(A)_S 5.320_JPvb

S 5.320 – Austrian Morris Minor from Music City, Salzburg.            Pemberton

That’s all of the Pemberton European pictures.      A few Africans,  Middle Easterners and South Americans to come before we close his fortunately-found album.    Thanks, John!


Pemberton’s Rara Avis – Somaliland

January 26, 2013

Of JP’s photo collection, few depict a plate (and international oval SP) as rare as his London sighting, circa 1955,  of a Morris Oxford MO  Traveller, on British Somaliland plates.

As the rear door sports an ADAC badge, we may assume that the car had previously run in Germany, probably on British Zone BZ plates, in which case, the owner was probably an RAF or Army officer many of whom travelled round their foreign postings with their cars…….(more info on this came along.   See responses below from Mike Raine and now from Barry Scowen)

The pressed figure ‘8’ is of an unusual design…..

S 815 from the Somaliland Protectorate British zone, until independence in 1960. Seen in London;s West End.

S 815 from the Somaliland Protectorate British zone, until independence in 1960.   Seen in Coventry Street in London’s Theatreland  circa 1955.    Pemberton archive

(SP)_S 815_JPvb

Of the 1941-1960 plate types (of which so few illustrations exists) two prefixes existed – S and SO.   There is a suspicion arising that the Italian zone of the the Trusteeship of Somaliland issued SO, and the British zone a simple S.    Mega-collector, author and international cymbalist Jim Fox has gathered one of each into his gallery of exotica, beating the sum of the Other Collectors of the World by a factor of two!

 

Jim Fox' British Somaliland Protectorate S 1357 rarity.

Jim Fox’ British Somaliland Protectorate S 1357 rarity.

and Jim's SO 5611 believed to be from the Italian zone of the trusteeship territory 1941-49-60 and a bit beyond.

and Jim’s SO 5611 believed to be from the Italian zone of the trusteeship territory 1941-49-60 and a bit beyond.   (Fox archive)

Victor Brumby saw SO 5671 in Britain about 1961 on an Austin A50 Cambridge, driven by an English man with a huge Somali lady passenger.   Stopped for interview by our spotter on his Triumph bicycle, the business card of the driver gave ‘Mogadiscio’ as his home base – then the capital of Italian Somaliland.   The International Circulation Permit (ICP), which temporary imports to GB had to carry in place of a licence disc in those times, read SOM in the ‘Country of Origin’ line.     The 5671 plate was painted or stencilled and the car bore no international oval at the rear.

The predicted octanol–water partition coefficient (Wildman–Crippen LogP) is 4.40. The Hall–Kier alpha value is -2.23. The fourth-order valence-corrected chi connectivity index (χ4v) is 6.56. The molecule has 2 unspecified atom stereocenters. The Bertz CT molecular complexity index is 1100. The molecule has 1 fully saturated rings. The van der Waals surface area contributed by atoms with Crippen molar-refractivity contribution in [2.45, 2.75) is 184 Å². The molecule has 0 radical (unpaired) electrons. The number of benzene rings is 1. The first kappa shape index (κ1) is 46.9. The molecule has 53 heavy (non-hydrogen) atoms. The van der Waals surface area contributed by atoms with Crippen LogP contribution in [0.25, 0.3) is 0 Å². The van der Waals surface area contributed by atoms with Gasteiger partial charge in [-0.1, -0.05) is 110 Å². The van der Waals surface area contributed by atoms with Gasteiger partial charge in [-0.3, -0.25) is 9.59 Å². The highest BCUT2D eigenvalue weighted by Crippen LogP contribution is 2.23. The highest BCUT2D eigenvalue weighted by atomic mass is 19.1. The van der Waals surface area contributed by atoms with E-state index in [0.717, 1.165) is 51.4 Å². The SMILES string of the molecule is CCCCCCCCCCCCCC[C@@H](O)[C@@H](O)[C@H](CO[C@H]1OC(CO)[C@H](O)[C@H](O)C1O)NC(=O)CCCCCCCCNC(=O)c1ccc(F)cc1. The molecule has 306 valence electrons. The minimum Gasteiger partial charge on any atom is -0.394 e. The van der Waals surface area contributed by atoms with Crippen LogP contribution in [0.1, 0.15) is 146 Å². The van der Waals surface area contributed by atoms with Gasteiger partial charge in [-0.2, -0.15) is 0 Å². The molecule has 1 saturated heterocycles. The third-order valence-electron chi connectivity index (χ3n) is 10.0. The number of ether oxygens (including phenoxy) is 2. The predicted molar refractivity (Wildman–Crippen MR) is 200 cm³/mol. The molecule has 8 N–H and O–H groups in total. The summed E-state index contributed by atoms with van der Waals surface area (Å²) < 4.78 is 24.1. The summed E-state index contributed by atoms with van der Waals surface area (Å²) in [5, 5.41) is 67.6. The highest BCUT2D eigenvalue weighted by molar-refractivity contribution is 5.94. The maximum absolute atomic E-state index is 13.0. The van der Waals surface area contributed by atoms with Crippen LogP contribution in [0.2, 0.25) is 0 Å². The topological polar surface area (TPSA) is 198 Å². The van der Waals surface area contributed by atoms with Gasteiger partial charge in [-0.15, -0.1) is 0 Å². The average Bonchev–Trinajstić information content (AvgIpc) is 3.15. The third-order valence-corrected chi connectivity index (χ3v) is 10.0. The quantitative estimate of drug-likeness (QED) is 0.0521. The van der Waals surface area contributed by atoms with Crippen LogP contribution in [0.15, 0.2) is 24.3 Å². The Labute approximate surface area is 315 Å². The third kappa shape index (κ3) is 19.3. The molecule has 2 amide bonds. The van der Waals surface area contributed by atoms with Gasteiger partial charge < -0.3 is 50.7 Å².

Note that S 815 wears a ‘Visitor To Britain’ window flag, another authorised international motor-visitor accessory for new arrivals to GB in those days.    To help with parking wardens, doubtless!

 

Another photo of S 815 from Mike Raine, up in the Somali highlands.

 

 

 

 

 

 

 

 

 

 

 

 

 

 

 

 

 

 

ABOVE:    Here is reader Barry Scowen as a boy in Somaliland with the Morris which is the subject of this Blog page.   His father must have been the second or third owner of  S 815.   See Comments below.

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Terra Incognita  could describe this benighted ‘country’ from the perspective of  collectors.   Who knows more?

P.S.    These ‘S’  plates of typical British design could just as easily have come from Seychelles, Cyprus, Fiji, Singapore, Mauritius, Southern Rhodesia, Guyana, Bermuda, Trinidad and Barbados!    Absolutely identical.     Fortunately in those day, car owners usually fitted the international ovals, which helped the perplexed spotter!

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Below:   Sometime after the Somalilands’ 1960 independence, this Italian-influenced Somalia system commenced:

The independence of Somalia gave rise to this series, about 1960. This is seen in Nairobi in 1978

The independence of Somalia gave rise to this series, about 1960. This is seen in Nairobi in 1978, on a Benz lorry.    Vic Brumby archive

When the country collapsed into anarchy, few vehicles bore any plates at all!

This plate was 'liberated' by a Reuter camera team during a newsgathering visit in about 1983. From an armoured Toyota pickup of one of the insurgent groups.

This plate was ‘liberated’ by a Reuters camera team during a newsgathering visit in about 1983. From an armoured Toyota pickup of one of the insurgent groups.  Brumby archive


Pemberton on Libya

January 25, 2013
A Morris Minor Tourer from Benghazi circa 1951. BN 1089. (JP)

A Morris Minor Tourer from Benghazi circa 1951. BN 1089. (JP)

Neither Ivan Thornley nor I ever saw a Libyan like this, using “BN” as a code.   Furthermore all previous examples place the arabic before the western script.     Wonderful!

LIBIA T.5829 circa 1950.

LIBIA T.5829, circa 1950.